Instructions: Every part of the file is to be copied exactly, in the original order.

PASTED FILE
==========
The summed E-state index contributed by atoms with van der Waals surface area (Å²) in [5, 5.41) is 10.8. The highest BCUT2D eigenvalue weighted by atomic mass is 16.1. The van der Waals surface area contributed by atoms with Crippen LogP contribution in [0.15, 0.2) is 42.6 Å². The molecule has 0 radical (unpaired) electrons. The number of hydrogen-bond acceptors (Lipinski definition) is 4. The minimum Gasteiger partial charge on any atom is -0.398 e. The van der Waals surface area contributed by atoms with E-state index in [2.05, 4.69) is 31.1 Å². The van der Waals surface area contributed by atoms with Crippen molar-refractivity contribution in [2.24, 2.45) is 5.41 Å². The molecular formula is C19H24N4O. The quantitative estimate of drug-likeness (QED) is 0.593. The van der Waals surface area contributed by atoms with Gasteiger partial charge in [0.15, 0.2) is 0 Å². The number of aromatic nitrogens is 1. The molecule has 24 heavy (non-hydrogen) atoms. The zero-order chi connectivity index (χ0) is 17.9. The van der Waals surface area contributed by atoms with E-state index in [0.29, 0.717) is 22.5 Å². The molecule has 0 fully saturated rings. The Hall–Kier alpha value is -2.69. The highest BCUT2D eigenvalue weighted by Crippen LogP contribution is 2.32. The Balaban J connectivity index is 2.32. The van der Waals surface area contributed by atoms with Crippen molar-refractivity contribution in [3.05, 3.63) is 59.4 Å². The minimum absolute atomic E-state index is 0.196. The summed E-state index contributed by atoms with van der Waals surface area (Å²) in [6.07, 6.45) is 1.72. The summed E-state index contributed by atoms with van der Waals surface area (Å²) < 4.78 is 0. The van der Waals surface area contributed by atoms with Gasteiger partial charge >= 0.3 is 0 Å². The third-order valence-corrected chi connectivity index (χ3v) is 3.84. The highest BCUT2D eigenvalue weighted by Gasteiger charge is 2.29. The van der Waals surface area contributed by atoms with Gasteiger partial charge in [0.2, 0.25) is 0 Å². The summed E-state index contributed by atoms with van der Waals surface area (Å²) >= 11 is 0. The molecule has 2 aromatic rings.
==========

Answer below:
The summed E-state index contributed by atoms with van der Waals surface area (Å²) in [5, 5.41) is 10.8. The highest BCUT2D eigenvalue weighted by atomic mass is 16.1. The van der Waals surface area contributed by atoms with Crippen LogP contribution in [0.15, 0.2) is 42.6 Å². The molecule has 0 radical (unpaired) electrons. The number of hydrogen-bond acceptors (Lipinski definition) is 4. The minimum Gasteiger partial charge on any atom is -0.398 e. The van der Waals surface area contributed by atoms with E-state index in [2.05, 4.69) is 31.1 Å². The van der Waals surface area contributed by atoms with Crippen molar-refractivity contribution in [2.24, 2.45) is 5.41 Å². The molecular formula is C19H24N4O. The quantitative estimate of drug-likeness (QED) is 0.593. The van der Waals surface area contributed by atoms with Gasteiger partial charge in [0.15, 0.2) is 0 Å². The number of aromatic nitrogens is 1. The molecule has 24 heavy (non-hydrogen) atoms. The zero-order chi connectivity index (χ0) is 17.9. The van der Waals surface area contributed by atoms with E-state index in [0.29, 0.717) is 22.5 Å². The molecule has 0 fully saturated rings. The Hall–Kier alpha value is -2.69. The highest BCUT2D eigenvalue weighted by Crippen LogP contribution is 2.32. The Balaban J connectivity index is 2.32. The van der Waals surface area contributed by atoms with Crippen molar-refractivity contribution in [3.05, 3.63) is 59.4 Å². The minimum absolute atomic E-state index is 0.196. The summed E-state index contributed by atoms with van der Waals surface area (Å²) in [6.07, 6.45) is 1.72. The summed E-state index contributed by atoms with van der Waals surface area (Å²) < 4.78 is 0. The van der Waals surface area contributed by atoms with Gasteiger partial charge >= 0.3 is 0 Å². The third-order valence-corrected chi connectivity index (χ3v) is 3.84. The highest BCUT2D eigenvalue weighted by Gasteiger charge is 2.29. The van der Waals surface area contributed by atoms with Gasteiger partial charge in [0.2, 0.25) is 0 Å². The summed E-state index contributed by atoms with van der Waals surface area (Å²) >= 11 is 0. The molecule has 2 aromatic rings.